It's Friday morning, which means it's time again for StoryCorps. At recording booths across this country, Americans are sharing stories that have shaped their lives. And today, we'll hear a story from one of the deadliest U.S. airline accidents. In 1989, United Airlines Flight 232 crashed just outside of Sioux City, Iowa. One hundred eleven people died. Of the survivors, only 13 walked away unscathed. Martha Conant was one of them. And here, she tells her daughter-in-law, Brittany Conant, about that day.

Ms. MARTHA CONANT (StoryCorps Contributor): There was a jerk. The airplane really lurched. And the pilot said, we've lost an engine. No problem. DC-10s can fly perfectly well on two engines. Sorry for the disturbance. I hope you enjoy the rest of your lunch.

The flight attendants were picking up the dishes and one member of the flight crew came back to look out the window at the wings. But he was calm, he was talking to people. So there was confidence that this was just a hitch; that we were going to be fine.

It was 40 minutes from the time that the plane lurched until we - I'm going to say landed rather than crashed because we were intending to land. And I remember the pilot told us over the P.A. that it's going to be the roughest landing you've ever experienced. And he yelled, brace, brace, brace.

The next thing was a huge influx of air and debris. And my body was being bounced around so much, I was out of control. I lost consciousness. And when I came to, I remember saying to myself, oh, I'm still alive. Then the motion stopped and the plane was still.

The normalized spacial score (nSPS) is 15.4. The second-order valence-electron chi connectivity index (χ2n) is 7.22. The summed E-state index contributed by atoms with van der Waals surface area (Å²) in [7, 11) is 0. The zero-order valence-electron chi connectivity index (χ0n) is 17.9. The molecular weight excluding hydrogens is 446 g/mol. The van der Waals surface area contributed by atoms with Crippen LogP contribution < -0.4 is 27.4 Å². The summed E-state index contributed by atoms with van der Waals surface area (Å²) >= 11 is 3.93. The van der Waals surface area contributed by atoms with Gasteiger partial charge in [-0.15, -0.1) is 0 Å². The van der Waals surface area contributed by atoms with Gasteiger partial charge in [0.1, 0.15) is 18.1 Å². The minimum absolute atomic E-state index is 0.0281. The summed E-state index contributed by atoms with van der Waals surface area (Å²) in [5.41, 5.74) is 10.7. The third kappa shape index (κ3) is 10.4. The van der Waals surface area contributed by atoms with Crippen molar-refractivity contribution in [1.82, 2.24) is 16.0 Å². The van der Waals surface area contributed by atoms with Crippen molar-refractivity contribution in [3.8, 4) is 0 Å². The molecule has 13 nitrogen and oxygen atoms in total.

Ms. BRITTANY CONANT (Martha Conant's Daughter-in-Law): Do you think that there is a reason that you survived unharmed?

Ms. M. CONANT: Well, I have asked myself that question so many times. When survivors were being fed and cared for, I ended up talking to a young man who was a social worker. And he said, God must have had a reason for saving you. You haven't finished your life's work yet.

And I was quite troubled. It felt like I was saddled with a lot of responsibility to figure out, what is this work I'm supposed to be doing? And then the flipside is God didn't have anymore work for all those other people, and I don't believe that. I decided to live with as few regrets as possible: Not leaving home in the morning being upset with someone, not passing up a chance to tell my husband or one of the boys how much I love them.

It was hard to do that because it wasn't the habit. But whenever I thought, oh, this is hard, then I'd think, well, I might not be coming home tonight. It's not that hard.

That event was like being picked up by the scruff of the neck and shaken and God says, this is your only life. Just be grateful that you've got these days and these hours and these wonderful people in your life. Just be grateful for that.

And one of the things that has followed me, surrounded me, wrapped me, I think, is that feeling of gratitude.

INSKEEP: Martha Conant, who survived the crash of United Airlines Flight 232 in 1989. She was interviewed by her daughter-in-law Brittany in Greeley, Colorado. And their interview will be archived along with all the others at the Library of Congress. You can read Martha's story in "Listening is an Act of Love," the new StoryCorps book. And you can hear more at

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